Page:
Past press and media coverage is important to include. It offers credibility (we share this in digital marketing for social credibility with prospects as well) and also ensures that what the interested journalist writes is new and unique.
Press Kit via Blog
This option takes a little more creativity to implement in a seamless and intentional way. Don't be scared off by the articles that tell you NOT to add this info to your blog. SEO Inc says you don't want too much "patting yourself on the back" and Prezly almost shames you for even thinking about it. The reasons we disagree with them is:
If budget is a concern, adding your press kit to your blog may be a more economical option.
Building a webpage is not something that just anyone can do. Especially for such an important page.
The long-term benefits for indexing by search engines and inbound content aspect are HUGE.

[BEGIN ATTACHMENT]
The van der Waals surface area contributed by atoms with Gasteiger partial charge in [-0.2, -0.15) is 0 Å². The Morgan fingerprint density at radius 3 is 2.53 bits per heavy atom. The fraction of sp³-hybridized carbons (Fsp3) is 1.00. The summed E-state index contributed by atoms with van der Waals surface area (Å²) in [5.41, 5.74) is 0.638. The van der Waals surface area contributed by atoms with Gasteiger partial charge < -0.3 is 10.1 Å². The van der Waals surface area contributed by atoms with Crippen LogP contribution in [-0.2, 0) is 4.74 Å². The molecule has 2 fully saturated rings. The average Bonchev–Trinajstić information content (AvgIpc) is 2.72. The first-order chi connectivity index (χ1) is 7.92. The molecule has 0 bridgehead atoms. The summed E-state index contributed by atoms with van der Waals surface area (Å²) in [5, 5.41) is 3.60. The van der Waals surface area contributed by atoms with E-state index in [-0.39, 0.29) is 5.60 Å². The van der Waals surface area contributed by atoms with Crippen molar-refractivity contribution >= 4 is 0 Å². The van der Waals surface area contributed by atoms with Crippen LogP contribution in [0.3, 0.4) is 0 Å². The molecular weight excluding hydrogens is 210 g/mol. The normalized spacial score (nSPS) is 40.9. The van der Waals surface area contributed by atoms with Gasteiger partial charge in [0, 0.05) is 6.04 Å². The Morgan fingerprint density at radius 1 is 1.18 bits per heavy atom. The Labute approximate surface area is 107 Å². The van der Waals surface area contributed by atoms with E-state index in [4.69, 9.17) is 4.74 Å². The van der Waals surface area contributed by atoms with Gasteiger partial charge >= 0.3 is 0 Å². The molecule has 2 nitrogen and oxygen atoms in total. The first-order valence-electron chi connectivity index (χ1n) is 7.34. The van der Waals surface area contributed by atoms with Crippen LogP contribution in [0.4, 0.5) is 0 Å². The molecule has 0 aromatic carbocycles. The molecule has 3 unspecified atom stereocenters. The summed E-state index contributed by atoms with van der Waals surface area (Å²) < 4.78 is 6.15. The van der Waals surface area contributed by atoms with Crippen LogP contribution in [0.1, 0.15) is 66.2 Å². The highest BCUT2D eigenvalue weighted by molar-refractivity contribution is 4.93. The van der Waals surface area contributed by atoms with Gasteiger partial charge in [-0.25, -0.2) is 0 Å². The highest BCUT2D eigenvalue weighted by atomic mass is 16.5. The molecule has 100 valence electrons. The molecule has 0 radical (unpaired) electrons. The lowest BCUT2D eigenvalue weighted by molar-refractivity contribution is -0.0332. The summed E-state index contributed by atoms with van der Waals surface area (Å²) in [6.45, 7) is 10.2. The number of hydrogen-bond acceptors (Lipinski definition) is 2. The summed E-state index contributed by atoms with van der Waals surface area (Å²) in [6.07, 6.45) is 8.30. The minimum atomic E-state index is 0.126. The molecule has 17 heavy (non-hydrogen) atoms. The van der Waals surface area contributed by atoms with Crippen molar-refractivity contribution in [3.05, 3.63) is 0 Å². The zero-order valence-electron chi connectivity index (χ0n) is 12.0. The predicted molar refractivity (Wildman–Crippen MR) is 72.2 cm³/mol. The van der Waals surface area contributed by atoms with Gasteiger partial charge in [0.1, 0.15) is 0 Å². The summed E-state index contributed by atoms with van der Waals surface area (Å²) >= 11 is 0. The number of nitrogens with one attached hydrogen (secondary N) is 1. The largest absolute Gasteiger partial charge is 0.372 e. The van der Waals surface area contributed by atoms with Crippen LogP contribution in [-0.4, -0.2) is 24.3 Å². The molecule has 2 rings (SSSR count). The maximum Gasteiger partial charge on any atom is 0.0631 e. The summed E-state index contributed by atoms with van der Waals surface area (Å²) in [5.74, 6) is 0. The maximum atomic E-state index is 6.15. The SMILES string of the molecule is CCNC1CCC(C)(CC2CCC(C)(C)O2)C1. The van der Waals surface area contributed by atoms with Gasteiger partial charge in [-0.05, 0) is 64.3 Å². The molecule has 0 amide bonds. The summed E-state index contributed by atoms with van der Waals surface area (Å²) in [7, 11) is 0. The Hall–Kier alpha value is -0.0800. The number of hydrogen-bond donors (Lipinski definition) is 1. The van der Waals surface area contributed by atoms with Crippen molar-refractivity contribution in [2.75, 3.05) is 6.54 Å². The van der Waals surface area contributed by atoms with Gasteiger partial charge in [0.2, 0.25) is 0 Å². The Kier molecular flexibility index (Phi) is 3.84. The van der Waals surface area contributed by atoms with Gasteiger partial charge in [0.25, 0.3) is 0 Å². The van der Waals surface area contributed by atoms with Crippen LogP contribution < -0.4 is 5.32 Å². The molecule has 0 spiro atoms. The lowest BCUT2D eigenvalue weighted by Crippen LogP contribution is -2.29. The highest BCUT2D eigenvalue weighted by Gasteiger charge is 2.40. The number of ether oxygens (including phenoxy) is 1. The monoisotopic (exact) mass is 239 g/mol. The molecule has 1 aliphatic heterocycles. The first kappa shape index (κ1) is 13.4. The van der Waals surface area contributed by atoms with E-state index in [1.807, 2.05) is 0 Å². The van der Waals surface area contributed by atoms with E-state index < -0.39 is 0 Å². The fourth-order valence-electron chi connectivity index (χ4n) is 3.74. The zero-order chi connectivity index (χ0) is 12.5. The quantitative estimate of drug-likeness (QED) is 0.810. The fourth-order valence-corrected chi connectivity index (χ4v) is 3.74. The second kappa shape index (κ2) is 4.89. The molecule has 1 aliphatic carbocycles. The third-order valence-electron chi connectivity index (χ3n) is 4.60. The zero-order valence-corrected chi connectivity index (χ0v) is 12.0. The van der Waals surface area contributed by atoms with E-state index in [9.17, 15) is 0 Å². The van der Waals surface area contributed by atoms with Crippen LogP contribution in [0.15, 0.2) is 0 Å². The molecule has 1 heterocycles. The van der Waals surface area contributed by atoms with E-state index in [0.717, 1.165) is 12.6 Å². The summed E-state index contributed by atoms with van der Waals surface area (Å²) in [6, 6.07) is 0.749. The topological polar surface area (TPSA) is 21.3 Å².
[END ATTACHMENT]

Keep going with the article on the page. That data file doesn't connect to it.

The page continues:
So let's talk about the creative ways to share a press kit via your blog.
- Gather all of the assets from the list above. If you don't currently have them available elsewhere on you website, you'll need to determine where or how you can house them.
- Create a tag in your blog called 'Press Kit'
- Create a blog post for each of the assets or assets categories above. (NOTE: make sure to omit these from immediate social shares or RSS feed shares when posting)
- Get a URL from this blog post tag.
- Create an image, slider, CTA, navigation option and link it to the press kit URL that you created in step four.
- And voila! You now have a press kit, built via your blog but displayed on one page.
The main caution here is to ensure that your press kit-relevant posts do not get shared in the RSS feed emails or straight to social. It is also a good idea when sharing earned media via your blog to create an intro paragraph that frames the scenario to make it less 'look how cool we are" and more "wow what an honor". Maybe something like this, "We are so honored to join other amazing technology experts in this article from the Washington Post. If you have a question, we'd love to chat and help you out as well."
Of course each blog platform and each website CMS have their own unique environments. Hopefully you get the gist enough to figure out any obstacle that yours throws at you. If not, we are happy to help you out.
Whether you create your press kit on a webpage or via a blog, please just keep in mind, it is all about that SEO!